• Sheath Material: Kydex
  • Weight: 1.55 oz. (44 g)
  • Designer: Alessandra De Santis
  • Made in China

Audacious Concept: Backcountry Scalpel

Audacious Concept Backcountry Scalpel with stonewashed finish on a white background.

Although its name would suggest it is an outdoor knife, I think the Backcountry Scalpel is more suited to everyday carry. This is a more premium option coming in at the $140 range right now, and sports S35VN stainless steel, a definite step up in edge retention over the first two we’ve looked at. The blade itself is smaller at about 1.5 inches. Audacious Concept calls it a Wharncliffe (I would say its a sheepsfoot) and this is another great utility option for quick cuts.

The handle is definitely a high point here. Not only do they give you plenty of length to grip, making it very stable in use, but they also completely crown (round over) everywhere you would grip it. This makes the knife about as comfortable as you can ever hope to get on a skeletonized neck knife. This means you can really bear down when cutting and get the most out of the edge.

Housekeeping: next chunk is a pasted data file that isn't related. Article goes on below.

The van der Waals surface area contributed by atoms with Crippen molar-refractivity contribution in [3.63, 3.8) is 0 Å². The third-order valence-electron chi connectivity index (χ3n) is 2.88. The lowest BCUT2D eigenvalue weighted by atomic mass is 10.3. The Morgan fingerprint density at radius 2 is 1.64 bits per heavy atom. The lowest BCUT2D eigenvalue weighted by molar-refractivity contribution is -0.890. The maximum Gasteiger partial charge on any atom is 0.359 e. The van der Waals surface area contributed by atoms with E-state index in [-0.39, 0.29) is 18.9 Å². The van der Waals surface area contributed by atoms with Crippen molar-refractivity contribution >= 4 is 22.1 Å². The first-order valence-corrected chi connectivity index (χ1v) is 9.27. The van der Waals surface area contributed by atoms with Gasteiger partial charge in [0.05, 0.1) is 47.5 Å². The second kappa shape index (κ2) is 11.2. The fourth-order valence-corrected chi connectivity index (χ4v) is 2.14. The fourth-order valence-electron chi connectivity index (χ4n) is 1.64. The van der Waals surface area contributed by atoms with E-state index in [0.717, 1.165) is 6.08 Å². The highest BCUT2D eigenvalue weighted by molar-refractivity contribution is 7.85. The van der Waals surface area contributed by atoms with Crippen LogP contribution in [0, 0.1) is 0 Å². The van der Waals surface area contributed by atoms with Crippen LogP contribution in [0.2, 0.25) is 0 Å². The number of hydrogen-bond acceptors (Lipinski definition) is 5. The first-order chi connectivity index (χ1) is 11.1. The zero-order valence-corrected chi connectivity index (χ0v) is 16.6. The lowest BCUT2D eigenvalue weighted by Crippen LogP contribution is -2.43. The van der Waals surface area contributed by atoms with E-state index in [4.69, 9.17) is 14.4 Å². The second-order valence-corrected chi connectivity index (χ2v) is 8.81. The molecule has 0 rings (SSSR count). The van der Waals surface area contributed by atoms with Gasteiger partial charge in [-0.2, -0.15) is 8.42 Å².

Audacious Concept Backcountry Scalpel Specs

  • Blade Length: 1.6″
  • Cutting Edge: 1.5″
  • Overall Length: 5.5″
  • Blade Material: S35VN Stainless Steel
  • Blade Thickness: 0.16″
  • Blade Style: Sheepsfoot
  • Blade Grind: Hollow
  • Sheath Material: Black Kydex
  • Weight: 1.1 oz.
  • Made in China


Spyderco: ARK “Always Ready Knife”

Spyderco ARK plain edge knife on a white background.

The Spyderco ARK was initially designed for soldiers in Afghanistan who were being assaulted in the showers of all places. The ARK was made to be carried even there, allowing our armed forces to defend themselves no matter where they are.